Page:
Jon Meacham is a Pulitzer Prize-winning writer and historian. He’s been an executive editor/vice-president at Random House, has worked for the Chattanooga Times, Time and Newsweek, and written for the New York Times Book Review, Washington Post and other publications.
Several of Meacham’s books, including American Lion: Andrew Jackson in the White House (2009), Thomas Jefferson: The Art of Power (2012) and Destiny and Power: The American Odyssey of George Herbert Walker Bush (2015), are among the finest presidential biographies ever crafted.
His eulogies for former president George H.W. Bush and former first lady Barbara Bush were nothing short of magnificent, too.
Yet, Meacham’s most important insights about U.S. politics and the presidency are intertwined with the current officeholder, Joe Biden.
Some readers may remember Meacham’s speech at the 2020 Democratic National Convention. He endorsed Biden and said, “history, which will surely be our judge, can also be our guide. From Seneca Falls to Selma to Stonewall, we’re at our best when we build bridges, not walls.”
The New York Times reported on Nov. 9, 2020, that the historian had “been helping to craft president-elect Joseph R. Biden Jr.’s speeches, according to multiple sources involved, including helping to write the acceptance speech that Mr. Biden delivered Saturday night from Wilmington, Del.”
His role in “Mr. Biden’s biggest addresses,” Annie Karni and John Koblin wrote, “has shades of the presidential historian Arthur M. Schlesinger Jr.’s relationship with President John F. Kennedy.”
Meacham never acknowledged his role publicly. He didn’t join the Biden White House like Schlesinger did with Kennedy. Yet the lengthy period of radio silence, combined with NBC and MSNBC’s decision to drop him as a paid contributor, couldn’t be ignored.
Regardless of Meacham’s political endorsement, he provided some nuggets of information about Biden that warrant some additional analysis.
Meacham recently revealed details of a meeting between the president and a small group of historians in March. The session lasted more than two hours and opened the door to several discussions on domestic and foreign policy.
In a May 9 phone interview with The Guardian’s David Smith, Meacham described the president in the following fashion: “He’s like an upside-down iceberg. You see most of it and that’s not spin: there’s just not a lot of mystery to Joe Biden. The last four or five minutes of his press conference in the East Room [on 25 March] when he talked about democracy and autocracy, that was pretty much it.”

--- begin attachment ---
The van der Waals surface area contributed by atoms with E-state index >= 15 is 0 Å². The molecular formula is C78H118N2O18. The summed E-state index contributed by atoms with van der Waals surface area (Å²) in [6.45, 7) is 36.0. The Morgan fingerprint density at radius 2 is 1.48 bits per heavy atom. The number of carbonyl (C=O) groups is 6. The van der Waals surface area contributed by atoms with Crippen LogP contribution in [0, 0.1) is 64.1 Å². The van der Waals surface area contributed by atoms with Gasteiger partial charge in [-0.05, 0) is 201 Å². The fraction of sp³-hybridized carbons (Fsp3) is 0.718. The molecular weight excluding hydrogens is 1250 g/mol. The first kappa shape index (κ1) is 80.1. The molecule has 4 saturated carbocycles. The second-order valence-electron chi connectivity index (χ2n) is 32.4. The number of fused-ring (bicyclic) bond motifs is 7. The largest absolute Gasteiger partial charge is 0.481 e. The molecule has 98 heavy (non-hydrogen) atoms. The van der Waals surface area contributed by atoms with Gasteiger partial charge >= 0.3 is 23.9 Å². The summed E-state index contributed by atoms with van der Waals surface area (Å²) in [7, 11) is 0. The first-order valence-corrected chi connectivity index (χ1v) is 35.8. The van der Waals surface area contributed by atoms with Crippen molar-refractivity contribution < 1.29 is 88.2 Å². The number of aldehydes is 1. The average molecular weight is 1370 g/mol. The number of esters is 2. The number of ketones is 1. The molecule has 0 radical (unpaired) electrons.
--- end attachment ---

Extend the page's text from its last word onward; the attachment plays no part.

That’s interesting enough but more was unveiled.
“I suspect 90 per cent of what I’ve heard Joe Biden say in private for years, he says in public, and the other 10 per cent, it’s not like there’s some secret dark side of Biden,” Meacham said. “I’m puzzled by it, honestly. I think part of it is being 78, thinking that everything was done – he had no expectation [of becoming president] in 2017. So I think people should take him at his word. My experience with him – and we are friends – is that he’s very straightforward. There’s not a lot of machiavellian behind-the-scenes stuff going on. That might not have been true when he was 40, but he’s now almost 80 and it is true.”
In other words, what you see with Biden is exactly what you get.
He may have certain personality traits we’ve come to expect with long-standing or career politicians. He will need to constantly build bridges with the overwhelming number of young, left-leaning radicals in his party to get legislation passed. But in Meacham’s view, there’s no alternative visage, hidden agenda or mysterious point of view that’s lurking in this president’s exterior.
Here’s an equally fascinating assessment of the Biden presidency:
“He is not repeating the mistake that was made in the Obama years of seeking Republican buy-in because they can’t deliver; in foreign policy terms, he doesn’t really have a partner for peace,” Meacham noted to Smith. “He’s basically decided he’s got to get everything done that he can because he genuinely believes that it’s an emergency situation and he does it in a temperamental way that is more congenial than divisive.”
The Republicans have therefore been forced “into an even smaller corner” of the American political discourse where they discuss issues like Dr. Seuss. “The Republicans are in this perpetual bar fight, so they’re grabbing for anything they can. I don’t think it’s a durable governing strategy.”
Meacham’s analysis could be dispelled in next year’s midterm elections. And if the Republicans take back the White House in 2024, it would prove Biden’s magic formula was only successful in the short term.
This doesn’t mean the intriguing insights from the man who’s been labelled as “Biden’s historical muse” should be ignored. Not in the slightest.
Michael Taube, a Troy Media syndicated columnist and Washington Times contributor, was a speechwriter for former prime minister Stephen Harper. He holds a master’s degree in comparative politics from the London School of Economics. For interview requests, click here.
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